Croydon will,like bromley take it to the line and lose.But you have to go all the way.Court i mean.

  4. Dave 12 April , 2013 at 12:14 am #

    We had an agreement with our local authority in 2002 to receive an adoption allowance based on their fostering allowance because of our financial circumstances. When they increased their fostering rate significantly in 2007 (there is no element of remuneration in the rate) they did not increase our adoption allowance accordingly and have now have told us their “maximum (adoption) allowance” is a figure of about 40% of the fostering allowance. We know other adopters who are receiving an allowance based on the higher figure. What can we do?

  5. Mrs Richardson 12 April , 2013 at 12:14 am #

    I have my 3 nephews for 4 yrs now, we have moved from kinship carer to SGO since then the allowance has decreased 3 times, We have been told that there is now a new rate and this will again decrease, I request reversing the SGO and was told we need a solicitor we cannot get legal aid and we were told if we do not sign the agreement for the decrease allowance they will cease to pay us any further.
    What can we do.

  6. michelle cliffe 12 April , 2013 at 12:14 am #

    i am new to this and am at the start of my jorney any advice

  7. Tim 12 April , 2013 at 12:14 am #

    If there is any chance of you being taken to court by parents do not go sgo route as you will be on your own.The lack of support for SPGs is across the board and my next attempt at a reasonable rate from the bromley borough,will have to be via the courts,from the recent appeal court decision they will lose but cost of legal action is a protection in itself to Boroughs.I am at present being taken to court by birth mother who has legal aid,which i do not qualify for.If you have a choice in my opinion it is residence order or adoption.In other words all or nothing and an sgo is in between.

  8. angela 12 April , 2013 at 12:14 am #

    i have a special guardianship for three young children and i have been told that my SGO allowance is means tested is this right by the SGO regulations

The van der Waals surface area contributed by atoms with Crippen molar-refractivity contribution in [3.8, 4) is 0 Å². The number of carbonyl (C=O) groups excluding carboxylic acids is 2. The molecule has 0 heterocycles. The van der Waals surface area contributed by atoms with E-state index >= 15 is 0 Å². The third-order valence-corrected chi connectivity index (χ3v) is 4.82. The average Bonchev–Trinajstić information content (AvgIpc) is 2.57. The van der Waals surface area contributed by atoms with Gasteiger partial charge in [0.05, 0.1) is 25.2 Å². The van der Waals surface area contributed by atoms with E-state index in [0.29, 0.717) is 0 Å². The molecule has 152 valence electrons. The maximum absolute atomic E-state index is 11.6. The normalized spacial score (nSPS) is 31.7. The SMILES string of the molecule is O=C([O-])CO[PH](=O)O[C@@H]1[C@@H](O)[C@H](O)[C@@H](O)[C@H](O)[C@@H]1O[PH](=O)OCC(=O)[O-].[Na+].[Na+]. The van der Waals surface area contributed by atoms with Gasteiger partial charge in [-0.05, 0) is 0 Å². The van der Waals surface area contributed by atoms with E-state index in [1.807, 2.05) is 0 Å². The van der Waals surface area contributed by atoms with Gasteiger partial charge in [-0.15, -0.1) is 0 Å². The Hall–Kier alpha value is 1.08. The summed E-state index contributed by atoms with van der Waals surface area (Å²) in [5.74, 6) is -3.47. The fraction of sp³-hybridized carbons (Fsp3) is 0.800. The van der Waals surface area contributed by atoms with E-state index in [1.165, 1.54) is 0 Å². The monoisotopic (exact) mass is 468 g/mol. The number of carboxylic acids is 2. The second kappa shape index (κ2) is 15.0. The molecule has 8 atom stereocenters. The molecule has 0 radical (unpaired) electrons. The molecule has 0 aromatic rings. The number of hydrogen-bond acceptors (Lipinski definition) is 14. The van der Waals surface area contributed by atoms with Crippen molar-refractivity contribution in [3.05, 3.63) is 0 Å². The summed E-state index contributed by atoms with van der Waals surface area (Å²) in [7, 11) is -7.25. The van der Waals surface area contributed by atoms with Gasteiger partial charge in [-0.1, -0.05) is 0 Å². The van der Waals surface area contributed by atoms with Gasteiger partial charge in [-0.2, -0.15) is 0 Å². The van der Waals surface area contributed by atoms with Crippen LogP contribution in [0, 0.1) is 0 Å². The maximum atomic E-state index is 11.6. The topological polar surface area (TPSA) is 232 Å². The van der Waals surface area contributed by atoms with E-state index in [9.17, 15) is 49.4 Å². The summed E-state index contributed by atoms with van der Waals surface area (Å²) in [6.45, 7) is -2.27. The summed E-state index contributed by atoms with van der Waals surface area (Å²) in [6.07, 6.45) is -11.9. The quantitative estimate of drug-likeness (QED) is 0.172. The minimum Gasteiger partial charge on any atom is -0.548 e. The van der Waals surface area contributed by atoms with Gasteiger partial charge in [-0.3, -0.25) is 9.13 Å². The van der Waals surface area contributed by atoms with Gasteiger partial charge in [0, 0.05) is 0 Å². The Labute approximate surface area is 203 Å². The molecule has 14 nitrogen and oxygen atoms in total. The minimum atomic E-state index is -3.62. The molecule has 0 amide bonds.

9. michelle cliffe 12 April , 2013 at 12:14 am #


  10. Tim Baron 12 April , 2013 at 12:14 am #

    take legal advice looking at recent appeal court decision regarding london borough of lewisham.

  11. sue woodman 12 April , 2013 at 12:14 am #

    I have looked after my 12 yr old grandson, Jak virtually since the day he was born. My Daughter fell prey to post natal depression, almost immediately. I could never put into words what i felt the day after he was born, when i was faced with my Daughter’s decision to walk away from him. ” Refer to social services” on the end of his cot. You don’t need me to tell you, the bottom dropped out of my world. I don’t remember my journey home, i was in complete shock, i was worried that my partner, never having had any of his own children, would simply wave a fond farewell. To my astonishment,in answer to my question,” what do i do now” he simply said, we’ll have to get married, make an honest team for him to flourish and grow up in. I was already unable to work myself, due to a very dibillitating disease in my spine, coupled with a further diagnosis of rheumatoid arthritis, cud things get much worse, YES, there was no financial support for the first almost 10 yrs. When you love someone that much, you feel guilty about asking for help, we struggled beyond belief, somewhere along the way i lost sight of my Daughter, “my only child” i was so busy trying to juggle my condition, and raise a small person, with endless energy. With not enough money to make ends meet, you can imagine all the arguments lack of money caused. No one ever told us about any benefits, it was fate that got me talking to a lady who actually worked for another local authority, she was a social worker and told me how to go about getting this “special guardianship” allowance, however it is means tested, and you have to go thru a yearly review, to make sure you are still eligible to receive it. My personal opinion of this is that, unless you win the lottery, you should automatically be eligible for this financial support. Bearing a child, and raising it is one thing, when you take someone elses child on, this comes with significant “baggage”. I for one realise how hard things are out there for you guy’s who have taken on the role of raising your Grandchild/ren. Don,t feel guilty about asking for financial assistance, you deserve it, you are only trying to better your siblings future. I look forward to there being a Grandma’s and Grampy’s day sometime real soon, keep your spirits up, we make a difference, us Grandparents